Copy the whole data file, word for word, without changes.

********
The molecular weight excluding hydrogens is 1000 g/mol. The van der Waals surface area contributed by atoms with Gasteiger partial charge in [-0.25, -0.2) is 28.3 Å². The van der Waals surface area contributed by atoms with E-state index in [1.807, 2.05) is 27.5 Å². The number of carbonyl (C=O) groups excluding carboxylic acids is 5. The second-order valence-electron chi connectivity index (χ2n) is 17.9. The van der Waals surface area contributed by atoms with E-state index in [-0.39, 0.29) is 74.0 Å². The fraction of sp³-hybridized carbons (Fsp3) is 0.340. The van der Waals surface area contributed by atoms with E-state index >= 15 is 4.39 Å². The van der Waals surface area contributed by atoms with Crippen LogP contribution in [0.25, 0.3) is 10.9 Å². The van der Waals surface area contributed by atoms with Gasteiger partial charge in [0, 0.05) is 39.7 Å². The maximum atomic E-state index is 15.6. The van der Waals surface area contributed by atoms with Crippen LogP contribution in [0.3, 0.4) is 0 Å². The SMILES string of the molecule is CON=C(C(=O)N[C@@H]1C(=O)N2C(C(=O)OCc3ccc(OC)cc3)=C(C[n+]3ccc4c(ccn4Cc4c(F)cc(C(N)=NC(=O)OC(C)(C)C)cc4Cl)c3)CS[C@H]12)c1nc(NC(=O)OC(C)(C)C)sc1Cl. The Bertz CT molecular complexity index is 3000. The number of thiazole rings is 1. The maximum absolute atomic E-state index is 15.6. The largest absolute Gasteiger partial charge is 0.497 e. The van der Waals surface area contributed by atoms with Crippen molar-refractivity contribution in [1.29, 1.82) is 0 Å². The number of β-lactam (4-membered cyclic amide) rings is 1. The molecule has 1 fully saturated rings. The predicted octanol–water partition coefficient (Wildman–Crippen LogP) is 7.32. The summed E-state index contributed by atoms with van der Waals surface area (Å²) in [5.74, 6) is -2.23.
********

The molecular weight excluding hydrogens is 1000 g/mol. The van der Waals surface area contributed by atoms with Gasteiger partial charge in [-0.25, -0.2) is 28.3 Å². The van der Waals surface area contributed by atoms with E-state index in [1.807, 2.05) is 27.5 Å². The number of carbonyl (C=O) groups excluding carboxylic acids is 5. The second-order valence-electron chi connectivity index (χ2n) is 17.9. The van der Waals surface area contributed by atoms with E-state index in [-0.39, 0.29) is 74.0 Å². The fraction of sp³-hybridized carbons (Fsp3) is 0.340. The van der Waals surface area contributed by atoms with E-state index >= 15 is 4.39 Å². The van der Waals surface area contributed by atoms with Crippen LogP contribution in [0.25, 0.3) is 10.9 Å². The van der Waals surface area contributed by atoms with Gasteiger partial charge in [0, 0.05) is 39.7 Å². The maximum atomic E-state index is 15.6. The van der Waals surface area contributed by atoms with Crippen LogP contribution in [0.3, 0.4) is 0 Å². The SMILES string of the molecule is CON=C(C(=O)N[C@@H]1C(=O)N2C(C(=O)OCc3ccc(OC)cc3)=C(C[n+]3ccc4c(ccn4Cc4c(F)cc(C(N)=NC(=O)OC(C)(C)C)cc4Cl)c3)CS[C@H]12)c1nc(NC(=O)OC(C)(C)C)sc1Cl. The Bertz CT molecular complexity index is 3000. The number of thiazole rings is 1. The maximum absolute atomic E-state index is 15.6. The largest absolute Gasteiger partial charge is 0.497 e. The van der Waals surface area contributed by atoms with Crippen molar-refractivity contribution in [1.29, 1.82) is 0 Å². The number of β-lactam (4-membered cyclic amide) rings is 1. The molecule has 1 fully saturated rings. The predicted octanol–water partition coefficient (Wildman–Crippen LogP) is 7.32. The summed E-state index contributed by atoms with van der Waals surface area (Å²) in [5.74, 6) is -2.23.